How to Back Up Important Files and Folders on Your Mac

By Mark L. Chambers

Have you ever accidentally deleted a file or folder from your Mac that was very important to you, such as your genealogy data files or your Great American Novel in progress? It’s truly a painful experience. You can avoid that heartache with an inexpensive USB flash drive and a little preparation!

This process is a “down and dirty” backup because it doesn’t protect your entire system automatically, the way El Capitan’s built-in Time Machine backup system does. It’s much cheaper than buying an external 1TB USB hard drive, however, and no setup is involved. Computer owners have been using this simple trick ever since the invention of the floppy disk. If you do decide to use Time Machine, you’ll find complete instructions on setting things up in the El Capitan Help system. Remember, you need to buy an external USB or Thunderbolt hard drive to use Time Machine!

If you don’t already have a USB flash drive handy, drop by your local electronics or computer store and buy one. Make sure that the drive you choose is labeled as being compatible with Mac OS X and that it provides at least 32GB of storage capacity.

Then you can use your USB flash drive to back up your important files, as follows:

  1. Plug the drive into your Mac’s USB port.
    The drive should appear on your Desktop and in the Devices section on the left side of any Finder window.
  2. Drag the files you want to back up to the USB drive icon in either location.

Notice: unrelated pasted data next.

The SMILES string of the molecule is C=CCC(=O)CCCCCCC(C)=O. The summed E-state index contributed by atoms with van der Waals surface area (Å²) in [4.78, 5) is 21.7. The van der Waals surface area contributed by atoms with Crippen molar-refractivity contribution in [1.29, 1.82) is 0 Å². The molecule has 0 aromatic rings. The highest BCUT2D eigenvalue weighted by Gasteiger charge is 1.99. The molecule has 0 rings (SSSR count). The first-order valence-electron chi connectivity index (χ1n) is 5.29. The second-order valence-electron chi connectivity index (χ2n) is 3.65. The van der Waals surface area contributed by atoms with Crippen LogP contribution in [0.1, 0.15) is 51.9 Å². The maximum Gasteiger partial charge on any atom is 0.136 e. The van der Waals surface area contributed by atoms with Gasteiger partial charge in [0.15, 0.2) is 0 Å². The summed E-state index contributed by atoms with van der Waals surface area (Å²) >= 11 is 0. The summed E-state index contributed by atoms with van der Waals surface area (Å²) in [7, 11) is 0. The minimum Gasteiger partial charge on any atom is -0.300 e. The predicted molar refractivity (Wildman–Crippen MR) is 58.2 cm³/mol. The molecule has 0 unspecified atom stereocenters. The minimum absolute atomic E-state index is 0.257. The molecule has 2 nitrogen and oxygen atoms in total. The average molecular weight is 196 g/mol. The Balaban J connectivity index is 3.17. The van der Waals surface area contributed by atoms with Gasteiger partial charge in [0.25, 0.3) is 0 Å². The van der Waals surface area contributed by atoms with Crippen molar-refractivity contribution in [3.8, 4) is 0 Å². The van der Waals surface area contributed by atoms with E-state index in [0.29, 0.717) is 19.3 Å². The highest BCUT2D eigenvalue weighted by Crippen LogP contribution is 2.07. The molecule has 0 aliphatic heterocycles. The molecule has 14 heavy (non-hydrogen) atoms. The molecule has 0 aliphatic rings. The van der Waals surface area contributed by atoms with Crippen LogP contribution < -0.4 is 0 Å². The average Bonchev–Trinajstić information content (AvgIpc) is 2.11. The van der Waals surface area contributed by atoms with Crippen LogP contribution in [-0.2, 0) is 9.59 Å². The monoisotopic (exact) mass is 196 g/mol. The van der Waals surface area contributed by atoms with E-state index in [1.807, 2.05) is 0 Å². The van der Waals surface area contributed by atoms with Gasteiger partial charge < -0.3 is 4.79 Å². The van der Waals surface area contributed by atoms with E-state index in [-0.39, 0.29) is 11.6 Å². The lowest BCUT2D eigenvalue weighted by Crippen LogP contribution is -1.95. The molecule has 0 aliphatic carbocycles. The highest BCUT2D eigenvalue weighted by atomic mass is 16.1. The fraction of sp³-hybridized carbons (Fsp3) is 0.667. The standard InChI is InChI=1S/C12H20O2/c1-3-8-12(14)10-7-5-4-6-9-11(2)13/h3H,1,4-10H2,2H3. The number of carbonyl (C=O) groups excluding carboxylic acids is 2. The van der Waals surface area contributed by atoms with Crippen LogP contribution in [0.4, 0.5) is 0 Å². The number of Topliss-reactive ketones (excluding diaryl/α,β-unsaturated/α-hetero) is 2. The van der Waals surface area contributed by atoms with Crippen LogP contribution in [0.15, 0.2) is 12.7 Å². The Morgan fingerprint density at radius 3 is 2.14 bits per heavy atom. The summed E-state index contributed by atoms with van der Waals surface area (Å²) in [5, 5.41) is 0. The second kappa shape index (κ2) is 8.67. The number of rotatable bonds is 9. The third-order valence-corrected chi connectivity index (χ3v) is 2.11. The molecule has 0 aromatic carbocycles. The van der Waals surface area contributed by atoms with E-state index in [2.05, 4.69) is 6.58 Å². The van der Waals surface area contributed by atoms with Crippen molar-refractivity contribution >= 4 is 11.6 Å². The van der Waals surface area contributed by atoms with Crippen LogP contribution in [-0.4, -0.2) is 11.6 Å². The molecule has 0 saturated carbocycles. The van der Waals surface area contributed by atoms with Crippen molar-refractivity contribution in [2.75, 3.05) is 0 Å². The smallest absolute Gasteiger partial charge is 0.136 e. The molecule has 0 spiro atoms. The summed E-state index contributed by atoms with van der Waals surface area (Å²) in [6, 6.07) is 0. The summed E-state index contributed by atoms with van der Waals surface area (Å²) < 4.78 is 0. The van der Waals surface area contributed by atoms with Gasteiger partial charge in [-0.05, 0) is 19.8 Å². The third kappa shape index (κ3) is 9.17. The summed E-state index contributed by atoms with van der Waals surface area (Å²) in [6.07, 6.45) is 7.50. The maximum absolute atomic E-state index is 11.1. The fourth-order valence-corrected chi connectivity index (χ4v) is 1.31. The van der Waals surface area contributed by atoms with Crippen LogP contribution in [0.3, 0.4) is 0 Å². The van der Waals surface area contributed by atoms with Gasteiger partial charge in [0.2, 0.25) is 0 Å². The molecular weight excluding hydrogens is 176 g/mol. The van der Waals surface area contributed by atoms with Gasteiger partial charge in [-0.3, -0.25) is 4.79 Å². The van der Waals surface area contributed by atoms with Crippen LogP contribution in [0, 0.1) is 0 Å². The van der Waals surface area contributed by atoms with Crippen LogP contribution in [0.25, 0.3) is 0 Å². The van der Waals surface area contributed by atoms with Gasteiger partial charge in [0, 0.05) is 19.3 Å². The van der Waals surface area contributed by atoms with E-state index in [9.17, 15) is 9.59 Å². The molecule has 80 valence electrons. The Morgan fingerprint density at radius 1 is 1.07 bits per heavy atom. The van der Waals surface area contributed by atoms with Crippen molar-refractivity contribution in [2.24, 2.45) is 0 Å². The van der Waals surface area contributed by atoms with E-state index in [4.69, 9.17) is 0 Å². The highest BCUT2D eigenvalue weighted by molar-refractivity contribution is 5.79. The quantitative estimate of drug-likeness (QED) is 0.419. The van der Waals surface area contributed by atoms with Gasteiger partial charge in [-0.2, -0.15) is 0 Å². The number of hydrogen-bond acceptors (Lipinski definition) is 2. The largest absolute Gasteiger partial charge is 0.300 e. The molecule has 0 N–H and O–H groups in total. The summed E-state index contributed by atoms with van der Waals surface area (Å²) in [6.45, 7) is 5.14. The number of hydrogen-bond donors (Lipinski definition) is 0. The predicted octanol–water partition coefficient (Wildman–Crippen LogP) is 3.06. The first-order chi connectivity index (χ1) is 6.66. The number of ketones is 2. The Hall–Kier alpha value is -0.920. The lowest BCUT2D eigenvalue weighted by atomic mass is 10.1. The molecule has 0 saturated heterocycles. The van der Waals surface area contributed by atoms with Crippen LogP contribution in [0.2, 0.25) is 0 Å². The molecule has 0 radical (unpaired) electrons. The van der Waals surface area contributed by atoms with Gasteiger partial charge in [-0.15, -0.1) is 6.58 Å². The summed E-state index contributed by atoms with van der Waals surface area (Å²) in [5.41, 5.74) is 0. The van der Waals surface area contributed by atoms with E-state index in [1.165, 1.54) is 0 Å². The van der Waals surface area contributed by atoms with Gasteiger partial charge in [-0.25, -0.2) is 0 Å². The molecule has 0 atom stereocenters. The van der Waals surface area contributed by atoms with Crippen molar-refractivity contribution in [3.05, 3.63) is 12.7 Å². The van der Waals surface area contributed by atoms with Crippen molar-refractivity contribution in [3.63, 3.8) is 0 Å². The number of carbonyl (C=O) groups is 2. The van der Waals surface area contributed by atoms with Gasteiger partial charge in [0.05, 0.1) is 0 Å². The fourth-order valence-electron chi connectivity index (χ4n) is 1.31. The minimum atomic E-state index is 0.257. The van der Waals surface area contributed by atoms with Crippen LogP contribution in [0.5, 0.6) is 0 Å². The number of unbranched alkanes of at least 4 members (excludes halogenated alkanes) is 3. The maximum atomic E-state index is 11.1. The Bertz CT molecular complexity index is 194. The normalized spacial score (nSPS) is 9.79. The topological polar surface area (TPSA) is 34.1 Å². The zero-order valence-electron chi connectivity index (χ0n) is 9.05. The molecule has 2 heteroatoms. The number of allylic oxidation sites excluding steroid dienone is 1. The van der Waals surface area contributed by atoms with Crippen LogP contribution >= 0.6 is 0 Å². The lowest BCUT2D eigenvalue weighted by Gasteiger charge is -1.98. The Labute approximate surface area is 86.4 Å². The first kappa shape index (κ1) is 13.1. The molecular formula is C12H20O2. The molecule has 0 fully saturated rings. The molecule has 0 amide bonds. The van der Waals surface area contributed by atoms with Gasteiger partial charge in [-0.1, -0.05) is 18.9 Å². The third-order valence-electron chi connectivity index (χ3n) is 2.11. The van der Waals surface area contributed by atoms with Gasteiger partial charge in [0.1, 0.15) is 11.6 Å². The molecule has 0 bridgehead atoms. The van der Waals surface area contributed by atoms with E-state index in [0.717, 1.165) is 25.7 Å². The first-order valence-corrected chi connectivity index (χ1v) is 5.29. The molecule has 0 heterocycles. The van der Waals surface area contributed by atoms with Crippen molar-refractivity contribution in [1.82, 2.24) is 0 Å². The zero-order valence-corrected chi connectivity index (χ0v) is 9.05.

You can drag one file at a time or an entire folder’s worth of files.
    With a “down and dirty” backup, you’re copying only those files that you absolutely can’t afford to lose.
  3. When you’re done copying files, eject the flash drive by right-clicking the flash drive’s icon and choosing Eject from the pop-up menu.

Store that drive in a safe location. Repeat the process again as necessary to “freshen” your backup files.

Restoring a file is as easy as plugging in the flash drive and copying the files back to your Mac’s hard drive.

Have you created an Apple ID/iCloud account? If so, it’s also possible to back up those same essential files to your iCloud Drive instead of a USB flash drive. Instead of dragging the files to an external drive, drag them to the iCloud Drive entry at the left side of the Finder window. There are two caveats with iCloud Drive storage: first, there’s a set limit to the total capacity of your iCloud Drive (typically less than 5GB). Also, if you’re unable to log in to your iCloud account — either on your Mac or another person’s Mac — you can’t access those files.